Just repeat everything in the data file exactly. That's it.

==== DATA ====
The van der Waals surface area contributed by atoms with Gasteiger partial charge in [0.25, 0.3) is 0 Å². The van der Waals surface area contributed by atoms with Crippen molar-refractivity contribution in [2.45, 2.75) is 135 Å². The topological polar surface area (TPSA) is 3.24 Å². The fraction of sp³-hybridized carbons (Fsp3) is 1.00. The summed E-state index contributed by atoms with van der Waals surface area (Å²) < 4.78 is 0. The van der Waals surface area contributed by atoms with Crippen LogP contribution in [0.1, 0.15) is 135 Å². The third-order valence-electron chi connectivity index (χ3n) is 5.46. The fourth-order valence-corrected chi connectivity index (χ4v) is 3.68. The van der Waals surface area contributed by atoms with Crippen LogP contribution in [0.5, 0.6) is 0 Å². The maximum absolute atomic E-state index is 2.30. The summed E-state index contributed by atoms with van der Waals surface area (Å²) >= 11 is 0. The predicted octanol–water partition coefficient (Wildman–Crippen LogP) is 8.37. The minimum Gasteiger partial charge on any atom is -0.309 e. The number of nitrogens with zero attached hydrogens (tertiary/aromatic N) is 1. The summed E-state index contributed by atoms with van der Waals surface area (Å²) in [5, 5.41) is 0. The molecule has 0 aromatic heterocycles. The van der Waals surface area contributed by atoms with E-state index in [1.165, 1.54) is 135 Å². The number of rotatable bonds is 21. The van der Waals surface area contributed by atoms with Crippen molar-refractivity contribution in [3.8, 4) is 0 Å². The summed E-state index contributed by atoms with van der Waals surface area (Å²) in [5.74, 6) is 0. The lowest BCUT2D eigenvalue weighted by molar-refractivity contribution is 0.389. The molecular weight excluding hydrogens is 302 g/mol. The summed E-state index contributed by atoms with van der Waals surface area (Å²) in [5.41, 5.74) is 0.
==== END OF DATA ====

The van der Waals surface area contributed by atoms with Gasteiger partial charge in [0.25, 0.3) is 0 Å². The van der Waals surface area contributed by atoms with Crippen molar-refractivity contribution in [2.45, 2.75) is 135 Å². The topological polar surface area (TPSA) is 3.24 Å². The fraction of sp³-hybridized carbons (Fsp3) is 1.00. The summed E-state index contributed by atoms with van der Waals surface area (Å²) < 4.78 is 0. The van der Waals surface area contributed by atoms with Crippen LogP contribution in [0.1, 0.15) is 135 Å². The third-order valence-electron chi connectivity index (χ3n) is 5.46. The fourth-order valence-corrected chi connectivity index (χ4v) is 3.68. The van der Waals surface area contributed by atoms with Crippen LogP contribution in [0.5, 0.6) is 0 Å². The maximum absolute atomic E-state index is 2.30. The summed E-state index contributed by atoms with van der Waals surface area (Å²) >= 11 is 0. The predicted octanol–water partition coefficient (Wildman–Crippen LogP) is 8.37. The minimum Gasteiger partial charge on any atom is -0.309 e. The number of nitrogens with zero attached hydrogens (tertiary/aromatic N) is 1. The summed E-state index contributed by atoms with van der Waals surface area (Å²) in [5, 5.41) is 0. The molecule has 0 aromatic heterocycles. The van der Waals surface area contributed by atoms with E-state index in [1.165, 1.54) is 135 Å². The number of rotatable bonds is 21. The van der Waals surface area contributed by atoms with Crippen molar-refractivity contribution in [3.8, 4) is 0 Å². The summed E-state index contributed by atoms with van der Waals surface area (Å²) in [5.74, 6) is 0. The lowest BCUT2D eigenvalue weighted by molar-refractivity contribution is 0.389. The molecular weight excluding hydrogens is 302 g/mol. The summed E-state index contributed by atoms with van der Waals surface area (Å²) in [5.41, 5.74) is 0.